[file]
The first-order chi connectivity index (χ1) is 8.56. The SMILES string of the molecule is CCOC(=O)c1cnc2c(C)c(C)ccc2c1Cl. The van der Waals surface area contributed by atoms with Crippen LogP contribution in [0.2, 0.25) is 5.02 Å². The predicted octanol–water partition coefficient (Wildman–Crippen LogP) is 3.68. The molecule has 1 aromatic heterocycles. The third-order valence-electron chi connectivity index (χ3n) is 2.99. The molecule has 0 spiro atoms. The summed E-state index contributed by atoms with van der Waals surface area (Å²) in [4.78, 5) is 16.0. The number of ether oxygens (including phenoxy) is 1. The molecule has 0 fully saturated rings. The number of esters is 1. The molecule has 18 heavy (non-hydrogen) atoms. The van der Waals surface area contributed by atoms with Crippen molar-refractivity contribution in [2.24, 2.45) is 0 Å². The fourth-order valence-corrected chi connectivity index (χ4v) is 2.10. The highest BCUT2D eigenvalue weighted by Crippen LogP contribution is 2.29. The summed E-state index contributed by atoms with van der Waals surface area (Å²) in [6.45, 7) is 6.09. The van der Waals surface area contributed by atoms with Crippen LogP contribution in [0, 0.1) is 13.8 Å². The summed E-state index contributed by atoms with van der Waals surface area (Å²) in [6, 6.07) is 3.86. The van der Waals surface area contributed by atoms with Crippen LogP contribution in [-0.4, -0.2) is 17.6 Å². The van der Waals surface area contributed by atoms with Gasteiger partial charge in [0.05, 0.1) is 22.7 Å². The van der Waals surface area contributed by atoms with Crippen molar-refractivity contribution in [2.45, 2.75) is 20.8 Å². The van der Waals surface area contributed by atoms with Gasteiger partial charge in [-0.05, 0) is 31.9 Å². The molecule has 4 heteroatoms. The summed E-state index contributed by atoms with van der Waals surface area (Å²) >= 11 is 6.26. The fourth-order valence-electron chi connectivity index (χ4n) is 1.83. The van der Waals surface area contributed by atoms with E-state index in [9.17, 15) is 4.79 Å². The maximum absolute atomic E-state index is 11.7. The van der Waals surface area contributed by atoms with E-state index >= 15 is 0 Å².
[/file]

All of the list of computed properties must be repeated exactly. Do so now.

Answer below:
The first-order chi connectivity index (χ1) is 8.56. The SMILES string of the molecule is CCOC(=O)c1cnc2c(C)c(C)ccc2c1Cl. The van der Waals surface area contributed by atoms with Crippen LogP contribution in [0.2, 0.25) is 5.02 Å². The predicted octanol–water partition coefficient (Wildman–Crippen LogP) is 3.68. The molecule has 1 aromatic heterocycles. The third-order valence-electron chi connectivity index (χ3n) is 2.99. The molecule has 0 spiro atoms. The summed E-state index contributed by atoms with van der Waals surface area (Å²) in [4.78, 5) is 16.0. The number of ether oxygens (including phenoxy) is 1. The molecule has 0 fully saturated rings. The number of esters is 1. The molecule has 18 heavy (non-hydrogen) atoms. The van der Waals surface area contributed by atoms with Crippen molar-refractivity contribution in [2.24, 2.45) is 0 Å². The fourth-order valence-corrected chi connectivity index (χ4v) is 2.10. The highest BCUT2D eigenvalue weighted by Crippen LogP contribution is 2.29. The summed E-state index contributed by atoms with van der Waals surface area (Å²) in [6.45, 7) is 6.09. The van der Waals surface area contributed by atoms with Crippen LogP contribution in [0, 0.1) is 13.8 Å². The summed E-state index contributed by atoms with van der Waals surface area (Å²) in [6, 6.07) is 3.86. The van der Waals surface area contributed by atoms with Crippen LogP contribution in [-0.4, -0.2) is 17.6 Å². The van der Waals surface area contributed by atoms with Gasteiger partial charge in [0.05, 0.1) is 22.7 Å². The van der Waals surface area contributed by atoms with Crippen molar-refractivity contribution in [2.45, 2.75) is 20.8 Å². The van der Waals surface area contributed by atoms with Gasteiger partial charge in [-0.05, 0) is 31.9 Å². The molecule has 4 heteroatoms. The summed E-state index contributed by atoms with van der Waals surface area (Å²) >= 11 is 6.26. The fourth-order valence-electron chi connectivity index (χ4n) is 1.83. The van der Waals surface area contributed by atoms with E-state index in [9.17, 15) is 4.79 Å². The maximum absolute atomic E-state index is 11.7. The van der Waals surface area contributed by atoms with E-state index >= 15 is 0 Å².